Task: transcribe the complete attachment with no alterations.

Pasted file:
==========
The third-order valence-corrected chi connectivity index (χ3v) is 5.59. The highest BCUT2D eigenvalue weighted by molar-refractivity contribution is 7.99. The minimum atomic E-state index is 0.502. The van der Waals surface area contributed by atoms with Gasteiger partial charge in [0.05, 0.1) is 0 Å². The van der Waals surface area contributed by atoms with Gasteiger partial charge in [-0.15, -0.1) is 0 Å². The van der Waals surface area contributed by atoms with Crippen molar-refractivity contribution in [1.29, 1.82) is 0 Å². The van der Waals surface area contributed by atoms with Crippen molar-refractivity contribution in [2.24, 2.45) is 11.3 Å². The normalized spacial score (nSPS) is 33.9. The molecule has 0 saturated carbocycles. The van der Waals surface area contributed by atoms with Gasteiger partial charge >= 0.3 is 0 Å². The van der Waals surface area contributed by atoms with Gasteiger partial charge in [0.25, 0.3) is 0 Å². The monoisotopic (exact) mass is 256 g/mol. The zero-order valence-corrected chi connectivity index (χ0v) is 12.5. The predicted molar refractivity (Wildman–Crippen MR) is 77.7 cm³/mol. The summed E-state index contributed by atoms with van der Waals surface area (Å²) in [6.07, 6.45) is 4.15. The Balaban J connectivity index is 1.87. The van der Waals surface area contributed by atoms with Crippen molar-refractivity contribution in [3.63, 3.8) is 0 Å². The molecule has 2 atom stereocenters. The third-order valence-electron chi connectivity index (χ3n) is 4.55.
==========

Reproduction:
The third-order valence-corrected chi connectivity index (χ3v) is 5.59. The highest BCUT2D eigenvalue weighted by molar-refractivity contribution is 7.99. The minimum atomic E-state index is 0.502. The van der Waals surface area contributed by atoms with Gasteiger partial charge in [0.05, 0.1) is 0 Å². The van der Waals surface area contributed by atoms with Gasteiger partial charge in [-0.15, -0.1) is 0 Å². The van der Waals surface area contributed by atoms with Crippen molar-refractivity contribution in [1.29, 1.82) is 0 Å². The van der Waals surface area contributed by atoms with Crippen molar-refractivity contribution in [2.24, 2.45) is 11.3 Å². The normalized spacial score (nSPS) is 33.9. The molecule has 0 saturated carbocycles. The van der Waals surface area contributed by atoms with Gasteiger partial charge >= 0.3 is 0 Å². The van der Waals surface area contributed by atoms with Gasteiger partial charge in [0.25, 0.3) is 0 Å². The monoisotopic (exact) mass is 256 g/mol. The zero-order valence-corrected chi connectivity index (χ0v) is 12.5. The predicted molar refractivity (Wildman–Crippen MR) is 77.7 cm³/mol. The summed E-state index contributed by atoms with van der Waals surface area (Å²) in [6.07, 6.45) is 4.15. The Balaban J connectivity index is 1.87. The van der Waals surface area contributed by atoms with Crippen molar-refractivity contribution in [3.63, 3.8) is 0 Å². The molecule has 2 atom stereocenters. The third-order valence-electron chi connectivity index (χ3n) is 4.55.